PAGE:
It hit me when I was ironing. Halfway through my husband’s shirt I realized my blog due date was less than three days away, and I had nothing to say, especially not to thoughtful wordsmiths.
I haven’t thought much about writing since my story nearly died. Just after New Year’s Day I filled a brown box with black-clipped chapters, fat note files, rubber banded notecards, stacks of books and a handful of marked-up maps. I sealed it with strapping tape and wrote OUT OF BOUNDS in bold black. The pen’s permanent scent hung in the air for a good half hour that Saturday morning.
So the story has endured the attic’s dark cold and heat for more than five months. Not that the story is off limits. Ironically, the story’s title is Out of Bounds. It may return to the light of day, but not today. It’s not ready. Neither am I.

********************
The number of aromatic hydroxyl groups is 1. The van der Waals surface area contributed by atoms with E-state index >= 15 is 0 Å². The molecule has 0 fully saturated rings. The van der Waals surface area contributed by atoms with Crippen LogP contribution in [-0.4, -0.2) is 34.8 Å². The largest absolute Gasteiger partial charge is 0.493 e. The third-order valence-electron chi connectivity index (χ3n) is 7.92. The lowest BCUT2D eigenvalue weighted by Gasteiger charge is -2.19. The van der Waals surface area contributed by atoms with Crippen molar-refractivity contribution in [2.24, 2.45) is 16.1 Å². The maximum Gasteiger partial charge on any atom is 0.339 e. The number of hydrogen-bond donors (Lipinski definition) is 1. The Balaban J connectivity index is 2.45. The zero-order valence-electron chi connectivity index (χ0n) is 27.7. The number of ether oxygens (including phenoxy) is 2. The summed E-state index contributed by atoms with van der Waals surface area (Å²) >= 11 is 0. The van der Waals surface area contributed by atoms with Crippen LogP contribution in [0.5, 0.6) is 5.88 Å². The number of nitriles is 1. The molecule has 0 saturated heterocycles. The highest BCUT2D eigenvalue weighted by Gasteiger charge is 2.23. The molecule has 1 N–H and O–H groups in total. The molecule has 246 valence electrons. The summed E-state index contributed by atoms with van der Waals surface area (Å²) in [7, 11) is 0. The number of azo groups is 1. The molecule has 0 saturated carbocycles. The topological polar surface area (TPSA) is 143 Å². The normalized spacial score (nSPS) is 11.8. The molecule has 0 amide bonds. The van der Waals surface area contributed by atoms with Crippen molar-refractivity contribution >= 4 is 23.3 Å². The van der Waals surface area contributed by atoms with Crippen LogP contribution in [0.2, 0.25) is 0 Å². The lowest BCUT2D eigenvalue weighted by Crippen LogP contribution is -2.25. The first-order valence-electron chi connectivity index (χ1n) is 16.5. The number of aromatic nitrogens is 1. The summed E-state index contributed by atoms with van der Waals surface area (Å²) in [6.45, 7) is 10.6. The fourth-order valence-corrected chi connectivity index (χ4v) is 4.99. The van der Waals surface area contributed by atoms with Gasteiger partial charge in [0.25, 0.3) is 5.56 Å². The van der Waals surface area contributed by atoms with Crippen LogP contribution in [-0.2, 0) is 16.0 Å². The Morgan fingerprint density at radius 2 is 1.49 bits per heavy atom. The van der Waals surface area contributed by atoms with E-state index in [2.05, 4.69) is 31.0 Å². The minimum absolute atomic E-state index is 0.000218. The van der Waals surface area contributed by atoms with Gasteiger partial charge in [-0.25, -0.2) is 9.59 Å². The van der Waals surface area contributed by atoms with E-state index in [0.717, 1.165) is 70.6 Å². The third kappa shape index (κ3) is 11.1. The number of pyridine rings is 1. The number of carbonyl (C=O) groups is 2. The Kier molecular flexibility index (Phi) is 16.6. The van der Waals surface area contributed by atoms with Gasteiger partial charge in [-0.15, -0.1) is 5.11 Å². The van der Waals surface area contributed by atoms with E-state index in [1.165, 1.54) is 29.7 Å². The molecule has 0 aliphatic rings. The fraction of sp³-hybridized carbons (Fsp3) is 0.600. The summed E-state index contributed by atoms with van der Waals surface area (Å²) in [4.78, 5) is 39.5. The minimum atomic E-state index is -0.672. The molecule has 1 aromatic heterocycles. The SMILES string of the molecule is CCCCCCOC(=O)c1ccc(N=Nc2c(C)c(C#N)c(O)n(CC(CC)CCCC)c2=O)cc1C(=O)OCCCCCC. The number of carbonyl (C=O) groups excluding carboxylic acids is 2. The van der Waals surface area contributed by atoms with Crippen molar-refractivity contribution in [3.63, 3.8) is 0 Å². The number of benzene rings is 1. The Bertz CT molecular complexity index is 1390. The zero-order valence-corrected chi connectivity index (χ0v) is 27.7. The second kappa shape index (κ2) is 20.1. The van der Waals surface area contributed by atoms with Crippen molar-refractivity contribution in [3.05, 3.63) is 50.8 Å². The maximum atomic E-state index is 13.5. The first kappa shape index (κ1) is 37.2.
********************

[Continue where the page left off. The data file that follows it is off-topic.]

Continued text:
You may be a recovering writer, too. When the tale that gripped you is taken, what then? Or when you yourself pack it away, maybe even throw it away, where to turn? What to say when the words have been knocked out of you?
I don’t have the answer, but I’ve begun again. In One Year to a Writing Life Susan Tiberghien suggests beginning the writing life with daily journaling. (Journal contains jour, French for “day.” How, through two years of French and two degrees in English, have I missed that gem?) Julia Cameron prescribes morning pages, three flowing, uncensored pages at the day’s start to record what is seen, heard, smelled, felt. Blank journals have proved the doorway into an all-new world waiting exploration, discovery and most importantly, liberation.
So today I’m leafing through the last six months. They are laced with exuberance over a twenty-fifth anniversary, frustration with a faraway son, fanning a flickering story idea, yearning for Jesus, and the recurring cry, “LORD, have mercy.”
And He has. He has not only bound up the wound, but borne it, too; not only offered hope but given new life. Disappointment opens doors we dread but dare not pass.